The Future of Food

The Future of Food

by Roshani Edirisinghe

To feed a rapidly growing population (10 billion people by the year 2050) with an expanding middle class on a warming planet, we will have to use new technologies and build new systems to grow and distribute food. Will it ever be possible for food to be sustainable, healthy, delicious, and affordable?

Along with optimizing current farming practices, biotechnology is an equally essential part of the future of food. But what is the need for genetically modified organisms or GMOs? We have been modifying crops for thousands of years to prevent crop loss from pest and weather damage, to grow more food in less land, even to improve nutrition. GMOs are developed for the same reason. Genome editing allows for a combination of desirable genetic traits to be rationally designed into crops. With genetic engineering, scientists can change and improve crops easily and quickly.

The most common GMO crops were developed to address the needs of farmers, but in turn they can help foods become more accessible and affordable for consumers. The GMO papaya, called the Rainbow papaya is an example of a GMO crop developed to be resistant to a virus. When the Papaya Ring Spot Virus (PRSV) threatened the Hawaii papaya industry and the livelihoods of Hawaiian papaya farmers, plant scientists developed the PRSV-resistant Rainbow papaya. The Rainbow papaya was commercially planted in 1998, and today it is grown all over Hawaii and now occupy more than 80% shelf-space in the US market and in major Asian markets like Japan. A GMO eggplant developed to be insect resistant has been slowly released to farmers in Bangladesh since 2014. Farmers who grow GMO eggplants are earning more and have less exposure to pesticides. Some GMO crops were developed specifically to benefit consumers. For example, the Golden banana showcasing high levels of provitamin A and Arctic apples that resist browning after being cut are now available for sale and may help reduce food waste.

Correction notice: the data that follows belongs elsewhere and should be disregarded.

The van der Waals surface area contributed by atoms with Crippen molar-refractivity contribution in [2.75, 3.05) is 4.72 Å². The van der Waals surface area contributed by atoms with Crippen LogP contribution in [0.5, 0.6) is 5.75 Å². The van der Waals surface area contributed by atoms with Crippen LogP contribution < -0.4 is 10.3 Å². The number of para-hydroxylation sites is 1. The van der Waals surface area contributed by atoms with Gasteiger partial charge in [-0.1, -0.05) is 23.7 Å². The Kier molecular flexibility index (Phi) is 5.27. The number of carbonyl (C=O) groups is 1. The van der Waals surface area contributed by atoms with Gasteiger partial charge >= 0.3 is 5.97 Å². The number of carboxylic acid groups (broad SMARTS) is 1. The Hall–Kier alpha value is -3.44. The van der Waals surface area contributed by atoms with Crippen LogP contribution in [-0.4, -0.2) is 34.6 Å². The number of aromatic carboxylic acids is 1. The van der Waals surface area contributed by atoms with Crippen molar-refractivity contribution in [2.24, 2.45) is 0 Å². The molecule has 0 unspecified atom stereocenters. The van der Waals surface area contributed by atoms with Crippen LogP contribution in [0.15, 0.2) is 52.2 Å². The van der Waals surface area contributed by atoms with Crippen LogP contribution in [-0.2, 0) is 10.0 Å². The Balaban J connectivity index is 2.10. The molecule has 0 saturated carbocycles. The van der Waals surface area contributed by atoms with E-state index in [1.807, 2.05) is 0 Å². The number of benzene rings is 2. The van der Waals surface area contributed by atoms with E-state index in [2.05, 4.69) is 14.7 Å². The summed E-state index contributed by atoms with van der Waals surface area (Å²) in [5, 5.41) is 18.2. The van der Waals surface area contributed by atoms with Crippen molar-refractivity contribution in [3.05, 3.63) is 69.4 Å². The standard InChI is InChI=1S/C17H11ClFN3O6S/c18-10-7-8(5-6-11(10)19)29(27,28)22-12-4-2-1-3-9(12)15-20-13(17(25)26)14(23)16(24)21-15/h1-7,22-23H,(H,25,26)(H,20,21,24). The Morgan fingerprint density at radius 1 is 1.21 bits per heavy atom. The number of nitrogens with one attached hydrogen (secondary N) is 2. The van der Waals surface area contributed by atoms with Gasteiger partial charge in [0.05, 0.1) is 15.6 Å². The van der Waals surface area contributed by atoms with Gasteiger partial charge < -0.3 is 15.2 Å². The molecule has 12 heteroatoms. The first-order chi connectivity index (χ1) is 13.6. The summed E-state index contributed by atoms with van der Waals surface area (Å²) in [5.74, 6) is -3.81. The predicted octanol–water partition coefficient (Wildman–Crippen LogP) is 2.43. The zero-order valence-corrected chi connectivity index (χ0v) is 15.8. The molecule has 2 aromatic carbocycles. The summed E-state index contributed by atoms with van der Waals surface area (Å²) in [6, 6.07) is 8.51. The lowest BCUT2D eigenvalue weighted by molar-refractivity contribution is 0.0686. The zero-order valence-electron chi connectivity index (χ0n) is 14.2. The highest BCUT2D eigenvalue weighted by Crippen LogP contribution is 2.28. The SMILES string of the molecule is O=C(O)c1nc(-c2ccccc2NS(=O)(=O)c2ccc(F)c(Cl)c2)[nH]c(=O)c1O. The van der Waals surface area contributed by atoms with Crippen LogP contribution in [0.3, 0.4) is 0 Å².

On the other hand, livestock farming account for around 14.5% of greenhouse gas emissions, with beef production accounting for just under half of this figure, according to the Food and Agricultural Organization (FAO). Eat Just, the Californian food start-up responsible for bringing the world’s first lab-grown chicken to tables is one of the many companies that took over the challenge of making real chicken and real beef that did not require killing an animal and using a single drop of antibiotics.  Perfect Day, another food technology startup company based in California is inventing a new way to produce dairy with the best of both worlds: the real taste and texture of dairy, produced sustainably, and without the downsides of factory farming, lactose, hormones, or antibiotics. These food start-ups revolutionizing the animal agriculture comes amid the scrutiny on industrial farming over its unethical practices and harmful effects on the environment.

Beyond lab-grown meat and cow’s milk, there are also foods with vital benefits that are impossible to access in large amount sustainably, such as sturgeon eggs, camel milk, and everything in between. Just one year ago, scientists discovered a new protein in platypus milk that has surprising antibiotic properties. Using DNA sequence analysis and synthesis, scientists will be able to discover and produce hundreds of proteins from many different animals and plants and identify important new ingredients.

New techniques like Crispr-Cas have the potential to change the foods we eat every day, boosting flavor, disease resistance, and yields, and even tackling allergens like gluten. Scientists can develop new crops the way nature would do it given enough time, but gene editing allows these changes to be made at warp speed. Given the ever-increasing stresses on the global food system, precision gene editing could not have arrived at a more fortuitous time.